What if I told you there was a champagne bar seven metres above the ground in the heart of the Regional Natural Park of the Montagne de Reims in Verzy? A bar that you could only reach by a series wooden walkways and suspension bridges?
Yep, I was too.
The place is the Perching Bar and your admission fee includes a glass of the bubbly stuff.
All around is the whoosh of zip-lines of varying heights for zip-liners of varying ability (and courage) but up here in the trees sipping on a glass of Bollinger (bolly… sweetie) all is grand with the world.
The view’s not bad either.
I love what they do with the corks and the top thingies.
Want more info?
The Perching Bar is open from April to mid-December and as only a certain number of people can be up here at any one time, reservations are recommended.
Imagine if you will, fields of golden canola glistening in the late afternoon light, a long table dressed for dinner in a sun-drenched courtyard, the buzzing of bees as they flit from blossom to blossom, aperitifs in amongst the birches. Now take that image and pop it into a quintessentially French village in Champagne on a sunny Saturday afternoon in spring and you have dinner at Aupres de L’Eglise.
But I’m getting ahead of myself…
Aupres de L’Eglise is in Oyes, Champagne. Oyes is a village – or commune – near Sezanne and about 29 kms from Epernay. It’s perfectly situated for all that Champagne has to offer. We stayed here for two very comfortable nights. Our hosts – Kiwi expats Glenis and Mike.
To get here we drove through acre after acre of sprawling canola fields – or colza as they call it in France. From a distance, it appears as though the yellow has been painted into the green. When we get out of the car to take a photo it’s almost as tall as me – which, admittedly, probably doesn’t mean a whole lot…
The property itself is full of surprises – a wall left unpainted except for the mason’s scribbles, a dividing wall comprised solely of bookcases, an arrangement of daffodils beside a publication from the late 1960’s titled “The New Zealand Gown of the Year.”
The four of us had the run of the big house – which was way larger than what we needed, but a treat indeed.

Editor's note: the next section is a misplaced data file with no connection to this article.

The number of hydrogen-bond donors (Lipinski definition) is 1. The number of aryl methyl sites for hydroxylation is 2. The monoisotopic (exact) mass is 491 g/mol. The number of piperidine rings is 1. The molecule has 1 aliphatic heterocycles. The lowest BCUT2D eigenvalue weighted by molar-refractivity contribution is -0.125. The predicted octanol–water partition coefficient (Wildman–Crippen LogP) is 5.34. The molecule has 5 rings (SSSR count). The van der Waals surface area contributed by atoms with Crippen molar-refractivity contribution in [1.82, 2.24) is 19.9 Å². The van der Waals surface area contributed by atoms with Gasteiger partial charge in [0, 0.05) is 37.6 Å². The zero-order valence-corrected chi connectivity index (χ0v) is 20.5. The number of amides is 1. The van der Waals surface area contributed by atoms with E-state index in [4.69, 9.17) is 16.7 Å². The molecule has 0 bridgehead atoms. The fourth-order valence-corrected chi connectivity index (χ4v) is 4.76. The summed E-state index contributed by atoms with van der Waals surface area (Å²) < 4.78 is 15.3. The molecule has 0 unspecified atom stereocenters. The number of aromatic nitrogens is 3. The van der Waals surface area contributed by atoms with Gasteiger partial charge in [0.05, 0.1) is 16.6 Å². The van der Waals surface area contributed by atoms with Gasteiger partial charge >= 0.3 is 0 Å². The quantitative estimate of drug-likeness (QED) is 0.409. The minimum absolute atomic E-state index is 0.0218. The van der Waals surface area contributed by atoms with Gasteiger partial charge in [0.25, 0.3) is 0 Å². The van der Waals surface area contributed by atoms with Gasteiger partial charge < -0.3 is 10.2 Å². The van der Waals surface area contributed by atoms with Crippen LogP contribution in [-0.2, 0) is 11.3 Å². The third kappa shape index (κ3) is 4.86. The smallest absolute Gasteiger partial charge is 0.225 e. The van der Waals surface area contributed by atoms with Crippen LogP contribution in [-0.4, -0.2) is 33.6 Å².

Downstairs is a large double room, a smaller room with two single beds, a bathroom and a large open plan kitchen, dining and living space. All of us said we’d have loved to be there when it was cool enough to have the log fires going. As it was the weather was so great we were in t-shirts and thongsjandalsflip-flops.
Hubby and I had the upstairs rooms.
A large space divided by a clever wall of bookcases, an alcove -for tea and coffee making, and a well-designed bathroom overlooking the church.
The church over the back fence only has services once a month, so the bells don’t chime – the only noise in the morning being cockerels in neighbouring yards.
The highlight of a stay at Aupres de l’Eglise – as an aside, the literal translation of the name is “near the church” – is the evening meal.
What we ate…
We started with an aperitif of local champagne drunk in the courtyard under the birches.
To go with this Glenis had made a “cake” of cheese, peppers, eggs and herbs. It was sort of like a cross between a frittata and a loaf cake. I’ve asked her for the recipe, so watch this space.
Also on offer were bowls of pink radishes and butter mixed with salt flakes. Radishes served with butter and salt is apparently a very French hors-d’oeuvre – and one that I’m borrowing for a scene in my current novel. It’s simple, but really tasty – and perfect with champagne…although isn’t anything?
We moved across to the table and then the food arrived. So much food – all of it home-cooked and from produce that’s as local as possible.
First out was a quiche made with local cheese, perfect pastry – I really must practice making pastry – served with sun-dried tomatoes and rocket.